Sample Project Titles:
• A feasibility study on the use of coppice willow chips as a bio-filtration medium. • Assessment of the feasibility of using human urine as a liquid fertiliser in a closed-loop hydroponics system. • A comparative assessment of methods used for the determination of protein concentration. • A comparison of the physical, chemical and therapeutic properties of anti-hypertension drugs. • MRSA: the how, why and where can we possibly go from here? • A discussion on the discovery, development and worldwide social impact of the penicillin group of antibiotics. • Malaria: the greatest scourge of mankind. • Phytochemicals: the role of plant extracts in human medicine from ancient times to the present. • The use of Genetically Modified Organisms (GMO) for the development of therapeutic agents. • Genetically Modified Organisms (GMO): safety, use and public opinion. • Impact of the Human Genome Project on the development of novel, therapeutic agents. • Use of animal models in basic research. • The search for antibody based treatments for HIV infections. • Alzheimers - a degenerative condition • Immunotherapy in cancer treatment
Assessment Breakdown%
Course Work100.00%

Full Time

Course Work
Assessment Type Assessment Description Outcome addressed % of total Marks Out Of Pass Marks Assessment Date Duration
Written Report During week 6 of the teaching semester, students will submit a draft version of the Introduction to their Literature Review. There will be a word limit of 2000 words on this submission. 1,2 15.00 0 0 Week 6 0
Written Report During week 11 of the teaching semester, students will submit the Literature Review of their chosen topic. Each Literature Review will be assessed by the project mentor and one other mentor. The two mentors will meet to discuss their marking and come to an agreement on an overall mark. If an agreement is not possible, a third mentor will be used to assist in the grading process. There is a 5000 (+/-500) word limit on this submission. 1,2,3,4,5 60.00 0 0 Week 11 0
Presentation During week 13 of the teaching semester, students will perform a ten minute presentation of the project, which will be followed by a question and answer session. Each presentation will be assessed by a team of mentors. 1,2,3,4,5 25.00 0 0 Week 13 0
No Project
No Practical
No End of Module Formal Examination

DKIT reserves the right to alter the nature and timings of assessment


Module Workload & Resources

Workload: Full Time
Workload Type Workload Description Hours Frequency Average Weekly Learner Workload
Tutorial Project co-ordinator delivered tutorials on scientific writing, research methods, presentation skills in addittion to CV generation tips and interview skills. 1.00 Every Week 1.00
Lecturer-Supervised Learning (Contact) Meeting with supervisor 0.50 Every Week 0.50
Independent Study Sourcing, reading and evaluating published works will be performed in addition to working towards the Literature Review drafts/ final document and oral presentation. 6.50 Every Week 6.50
Total Weekly Learner Workload 8.00
Total Weekly Contact Hours 1.50
This course has no Part Time workload.
Recommended Book Resources
  • Denscombe, M. 2010, The Good Research Guide, 4 Ed., Open University Press, (ebook available through DkIT eBrary resource and also in print)
  • Louis Cohen, Lawrence Manion & Keith Morrison 2011, Research Methods in Education, 6th (2007) 7th (2011) Ed., Routledge
  • Martha Davis, Kaaron Joann Davis, Marion Dunagan 2012, Scientific Papers and Presentations : Navigating Scientific Communication in Today’s World, 3 Ed., Academic Press (available through DkIT's Dawsonera online collection)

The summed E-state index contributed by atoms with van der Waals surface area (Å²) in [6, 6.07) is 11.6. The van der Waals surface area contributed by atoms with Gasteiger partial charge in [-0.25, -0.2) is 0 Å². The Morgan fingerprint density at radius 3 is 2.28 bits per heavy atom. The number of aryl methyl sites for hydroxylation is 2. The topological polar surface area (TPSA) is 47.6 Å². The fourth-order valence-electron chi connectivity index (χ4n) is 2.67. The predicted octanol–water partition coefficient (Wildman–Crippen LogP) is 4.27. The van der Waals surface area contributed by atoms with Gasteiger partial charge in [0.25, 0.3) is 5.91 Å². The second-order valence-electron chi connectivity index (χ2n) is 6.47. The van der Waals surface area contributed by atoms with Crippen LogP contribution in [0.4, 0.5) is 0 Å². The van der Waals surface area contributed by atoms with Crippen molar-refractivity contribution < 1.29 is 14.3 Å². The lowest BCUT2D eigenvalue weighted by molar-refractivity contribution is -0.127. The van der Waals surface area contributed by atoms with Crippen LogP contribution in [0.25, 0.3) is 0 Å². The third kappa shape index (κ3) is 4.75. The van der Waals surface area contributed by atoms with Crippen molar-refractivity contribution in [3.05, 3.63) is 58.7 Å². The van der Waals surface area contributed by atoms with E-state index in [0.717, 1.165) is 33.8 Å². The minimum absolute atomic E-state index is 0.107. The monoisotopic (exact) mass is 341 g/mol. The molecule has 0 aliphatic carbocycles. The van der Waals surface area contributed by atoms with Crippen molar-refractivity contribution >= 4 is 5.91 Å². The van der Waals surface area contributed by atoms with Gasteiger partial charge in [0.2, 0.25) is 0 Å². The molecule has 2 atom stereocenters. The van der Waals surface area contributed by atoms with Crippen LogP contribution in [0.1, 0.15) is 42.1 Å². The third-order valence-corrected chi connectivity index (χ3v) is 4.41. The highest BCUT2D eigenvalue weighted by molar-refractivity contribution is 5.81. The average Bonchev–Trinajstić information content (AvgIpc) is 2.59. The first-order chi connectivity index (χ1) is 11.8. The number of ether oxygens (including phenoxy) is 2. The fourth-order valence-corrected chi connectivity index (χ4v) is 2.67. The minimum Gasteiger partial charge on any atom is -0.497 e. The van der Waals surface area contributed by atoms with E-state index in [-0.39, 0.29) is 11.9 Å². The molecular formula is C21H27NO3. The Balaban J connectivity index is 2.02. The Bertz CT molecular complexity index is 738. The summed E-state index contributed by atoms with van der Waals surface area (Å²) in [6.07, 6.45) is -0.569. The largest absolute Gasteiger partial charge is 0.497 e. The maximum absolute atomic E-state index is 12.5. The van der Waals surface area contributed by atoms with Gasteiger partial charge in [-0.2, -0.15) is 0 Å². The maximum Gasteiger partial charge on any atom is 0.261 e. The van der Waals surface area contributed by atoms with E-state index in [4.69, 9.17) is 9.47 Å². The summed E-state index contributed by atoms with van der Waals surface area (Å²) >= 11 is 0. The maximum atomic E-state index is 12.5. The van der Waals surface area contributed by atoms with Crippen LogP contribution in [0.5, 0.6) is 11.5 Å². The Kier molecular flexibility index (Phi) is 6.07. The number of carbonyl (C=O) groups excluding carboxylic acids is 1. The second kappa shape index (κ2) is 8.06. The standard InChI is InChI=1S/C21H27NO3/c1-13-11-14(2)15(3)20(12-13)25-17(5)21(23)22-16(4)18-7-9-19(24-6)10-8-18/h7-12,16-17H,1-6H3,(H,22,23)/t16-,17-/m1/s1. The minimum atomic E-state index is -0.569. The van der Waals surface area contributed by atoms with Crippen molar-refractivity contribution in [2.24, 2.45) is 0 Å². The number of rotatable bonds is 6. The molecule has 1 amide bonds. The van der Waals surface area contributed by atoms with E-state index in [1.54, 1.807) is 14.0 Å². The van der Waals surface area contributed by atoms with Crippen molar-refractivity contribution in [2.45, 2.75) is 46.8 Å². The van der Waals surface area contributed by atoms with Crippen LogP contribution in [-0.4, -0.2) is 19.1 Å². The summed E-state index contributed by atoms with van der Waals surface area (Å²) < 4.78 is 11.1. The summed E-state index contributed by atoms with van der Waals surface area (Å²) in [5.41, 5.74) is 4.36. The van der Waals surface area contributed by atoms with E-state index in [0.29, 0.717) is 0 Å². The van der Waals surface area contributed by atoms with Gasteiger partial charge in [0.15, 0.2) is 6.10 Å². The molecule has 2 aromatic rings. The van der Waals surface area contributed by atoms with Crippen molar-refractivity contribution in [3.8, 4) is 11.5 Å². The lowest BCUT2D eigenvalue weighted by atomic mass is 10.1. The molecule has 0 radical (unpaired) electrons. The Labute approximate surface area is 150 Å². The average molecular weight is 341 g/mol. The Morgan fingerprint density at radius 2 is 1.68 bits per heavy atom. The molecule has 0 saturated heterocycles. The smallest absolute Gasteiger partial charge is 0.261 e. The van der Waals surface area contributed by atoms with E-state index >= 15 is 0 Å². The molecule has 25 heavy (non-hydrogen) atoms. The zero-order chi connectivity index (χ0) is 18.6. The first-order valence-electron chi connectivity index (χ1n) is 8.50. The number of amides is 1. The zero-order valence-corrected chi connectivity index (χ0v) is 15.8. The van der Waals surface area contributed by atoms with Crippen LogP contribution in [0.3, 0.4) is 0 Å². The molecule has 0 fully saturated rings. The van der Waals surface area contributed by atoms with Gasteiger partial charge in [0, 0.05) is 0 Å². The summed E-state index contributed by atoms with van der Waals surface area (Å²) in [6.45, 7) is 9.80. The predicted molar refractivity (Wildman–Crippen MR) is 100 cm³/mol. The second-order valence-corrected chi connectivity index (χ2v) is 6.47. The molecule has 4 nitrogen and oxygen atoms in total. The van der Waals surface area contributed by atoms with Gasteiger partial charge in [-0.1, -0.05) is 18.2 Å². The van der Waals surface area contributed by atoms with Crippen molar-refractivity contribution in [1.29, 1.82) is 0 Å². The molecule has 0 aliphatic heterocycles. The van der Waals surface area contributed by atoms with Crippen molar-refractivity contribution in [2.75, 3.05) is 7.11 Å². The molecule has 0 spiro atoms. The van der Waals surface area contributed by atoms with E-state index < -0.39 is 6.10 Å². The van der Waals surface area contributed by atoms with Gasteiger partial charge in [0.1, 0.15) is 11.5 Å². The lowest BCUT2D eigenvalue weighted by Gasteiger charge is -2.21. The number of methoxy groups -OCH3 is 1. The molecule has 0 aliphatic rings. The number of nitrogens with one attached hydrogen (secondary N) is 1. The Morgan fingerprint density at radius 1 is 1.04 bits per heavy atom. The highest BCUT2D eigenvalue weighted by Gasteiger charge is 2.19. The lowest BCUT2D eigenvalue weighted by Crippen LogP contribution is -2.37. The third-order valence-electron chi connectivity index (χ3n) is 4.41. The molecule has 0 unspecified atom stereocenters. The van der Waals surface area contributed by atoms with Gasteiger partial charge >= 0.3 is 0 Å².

• Day, Robert A. 2011, How to write and publish a scientific paper, 7th Ed., Santa Barbara, Calif. : Greenwood,
  • Robert A. Day And Nancy Sakaduski 2011, Scientific English : A Guide for Scientists and Other Professionals, 3 Ed., Greenwood Publishing Group (available through DkIT's Dawsonera online collection)
  • James G. Speight 2012, Clear and Concise Communications for Scientists and Engineers, CRC Press Inc (available through DkIT's Dawsonera online collection)
  • Rose, J. 2012, The mature student's guide to writing, 2nd (2007) and 3rd (2012) Ed., Dalgrows
  • Jean-Luc Lebrun 2007, Scientific writing : a reader and writer's guide, World Scientific Pub Co Pte (available through DkIT's Dawsonera online collection)
  • Jennifer Peat et al. 2002, Scientific writing : easy when you know how, Blackwell Publishing (available through DkIT's Dawsonera online collection)
  • Anderson, J. and Poole, M. 2001, Assignment and Thesis Writing, 4th Ed., Wiley
Supplementary Book Resources
  • Salmon, G. 2003, e-tivities; the key to active on-line learning, Falmer (available through DkIT's Dawsonera online collection)
  • Joyce Cox, Joan Lambert 2010, Microsoft PowerPoint 2010, Microsoft Press (available through DkIT's Dawsonera online collection)
This module does not have any article/paper resources
Other Resources
  • Textbook collection online with DkIT: Access online textbooks through Dkit's Dawsonera and eBrary (go to DkIT library site to begin)
  • DkIT library: Credit where Credit is due (available by searching on dkit.ie search tool), DkIT
  • DkIT Academic Council: Academic Integrity Policy Document (available by searching on dkit.ie search tool)
  • Website: Leed's University Library Writing Skills tutorialshttp://library.leeds.ac.uk/skills-writin g#activate-different_types_of_academic_w riting
  • Website: Purdue Online Writing Lab (OWL) 2011, http://owl.english.purdue.edu
  • Link: Library Catalogue
  • Link: Library Catalogue

Module Delivered in

Programme Code Programme Semester Delivery
DK_SAPBI_7 Bachelor of Science in Applied Bioscience 5 Mandatory
DK_SPHAR_7 Bachelor of Science in Pharmaceutical Science 6 Mandatory